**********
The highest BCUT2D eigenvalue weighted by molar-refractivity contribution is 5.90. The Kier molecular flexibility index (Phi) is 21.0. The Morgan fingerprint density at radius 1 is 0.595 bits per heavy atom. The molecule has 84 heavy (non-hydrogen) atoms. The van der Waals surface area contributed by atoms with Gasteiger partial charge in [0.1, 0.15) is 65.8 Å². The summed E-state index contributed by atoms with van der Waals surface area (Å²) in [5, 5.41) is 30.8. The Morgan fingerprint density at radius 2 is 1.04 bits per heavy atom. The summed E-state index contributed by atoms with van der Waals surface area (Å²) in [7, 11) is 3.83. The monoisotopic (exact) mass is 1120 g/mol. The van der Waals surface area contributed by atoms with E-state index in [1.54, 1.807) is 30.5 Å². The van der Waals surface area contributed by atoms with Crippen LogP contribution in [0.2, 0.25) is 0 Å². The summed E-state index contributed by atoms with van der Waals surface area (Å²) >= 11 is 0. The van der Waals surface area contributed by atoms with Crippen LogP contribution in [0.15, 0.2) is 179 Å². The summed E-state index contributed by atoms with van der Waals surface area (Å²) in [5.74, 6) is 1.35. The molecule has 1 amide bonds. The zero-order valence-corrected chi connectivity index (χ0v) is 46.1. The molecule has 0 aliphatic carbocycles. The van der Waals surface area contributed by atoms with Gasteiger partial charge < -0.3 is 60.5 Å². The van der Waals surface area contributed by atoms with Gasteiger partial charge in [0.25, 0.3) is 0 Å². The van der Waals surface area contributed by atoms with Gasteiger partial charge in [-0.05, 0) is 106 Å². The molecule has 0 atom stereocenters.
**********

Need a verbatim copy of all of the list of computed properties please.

The highest BCUT2D eigenvalue weighted by molar-refractivity contribution is 5.90. The Kier molecular flexibility index (Phi) is 21.0. The Morgan fingerprint density at radius 1 is 0.595 bits per heavy atom. The molecule has 84 heavy (non-hydrogen) atoms. The van der Waals surface area contributed by atoms with Gasteiger partial charge in [0.1, 0.15) is 65.8 Å². The summed E-state index contributed by atoms with van der Waals surface area (Å²) in [5, 5.41) is 30.8. The Morgan fingerprint density at radius 2 is 1.04 bits per heavy atom. The summed E-state index contributed by atoms with van der Waals surface area (Å²) in [7, 11) is 3.83. The monoisotopic (exact) mass is 1120 g/mol. The van der Waals surface area contributed by atoms with E-state index in [1.54, 1.807) is 30.5 Å². The van der Waals surface area contributed by atoms with Crippen LogP contribution in [0.2, 0.25) is 0 Å². The summed E-state index contributed by atoms with van der Waals surface area (Å²) >= 11 is 0. The van der Waals surface area contributed by atoms with Crippen LogP contribution in [0.15, 0.2) is 179 Å². The summed E-state index contributed by atoms with van der Waals surface area (Å²) in [5.74, 6) is 1.35. The molecule has 1 amide bonds. The zero-order valence-corrected chi connectivity index (χ0v) is 46.1. The molecule has 0 aliphatic carbocycles. The van der Waals surface area contributed by atoms with Gasteiger partial charge < -0.3 is 60.5 Å². The van der Waals surface area contributed by atoms with Gasteiger partial charge in [0.25, 0.3) is 0 Å². The van der Waals surface area contributed by atoms with Gasteiger partial charge in [-0.05, 0) is 106 Å². The molecule has 0 atom stereocenters.